- By Emily TamkinEmily Tamkin is a staff writer at Foreign Policy. She writes for FP’s The Cable, a real-time take on the news in Washington and the wider world. She has been at FP since the fall of 2016, before which she was an associate editor at New America, a nonpartisan think tank in Washington. She has a B.A. in Russian literature from Columbia University, an M.Phil. in Russian and East European studies from the University of Oxford, and studied Soviet dissidence in archival centers in Moscow, Tbilisi, and, on a Fulbright, in Bremen — all of which means that at FP, she writes when she can on Russia and Central and Eastern Europe.
Wall Street Journal chief foreign affairs correspondent Jay Solomon was fired on Wednesday over his involvement in potential business dealings.
The story went like this: Farhad Azima, an aviation tycoon born in Iran, who, as the Associated Press puts it, “ferried weapons for the CIA,” was one of Solomon’s sources. Azima also offered Solomon a 10 percent stake in a company, Denx LLC. One might think that it goes without saying that you shouldn’t consider getting involved in business with your sources, but, since it apparently needs to be said: you shouldn’t.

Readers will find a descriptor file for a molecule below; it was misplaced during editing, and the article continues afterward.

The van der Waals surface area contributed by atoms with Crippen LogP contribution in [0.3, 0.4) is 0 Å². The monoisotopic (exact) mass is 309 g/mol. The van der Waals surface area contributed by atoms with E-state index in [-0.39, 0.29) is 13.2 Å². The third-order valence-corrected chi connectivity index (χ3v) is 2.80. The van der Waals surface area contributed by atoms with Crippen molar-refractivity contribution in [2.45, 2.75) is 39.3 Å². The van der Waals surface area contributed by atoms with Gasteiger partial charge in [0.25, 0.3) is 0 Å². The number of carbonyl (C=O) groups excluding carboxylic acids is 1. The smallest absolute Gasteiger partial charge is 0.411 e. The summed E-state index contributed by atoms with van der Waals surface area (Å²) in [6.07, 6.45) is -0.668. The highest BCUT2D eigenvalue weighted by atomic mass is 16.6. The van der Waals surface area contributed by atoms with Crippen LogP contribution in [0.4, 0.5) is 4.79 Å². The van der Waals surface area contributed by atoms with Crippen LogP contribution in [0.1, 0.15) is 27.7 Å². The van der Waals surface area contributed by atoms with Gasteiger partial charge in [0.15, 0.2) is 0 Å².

“While our own investigation continues,” a WSJ spokesman told the AP, “we have concluded that Mr. Solomon violated his ethical obligations as a reporter, as well as our standards.”
Solomon, for his part, told the AP, which broke this tale of intrigue, that the deal was not actually consummated. “I never entered into any business with Farhad Azima, nor did I ever intend to. But I understand why the emails and the conversations I had with Mr. Azima may look like I was involved in some seriously troubling activities. I apologize to my bosses and colleagues at the Journal, who were nothing but great to me.”
The emails evidently cover 18 months of conversations about the business, and include an Oct. 2014 text in which Solomon says, “Our business opportunities are so promising.”
It would seem they were not all that promising: Denx apparently closed at some point last year.
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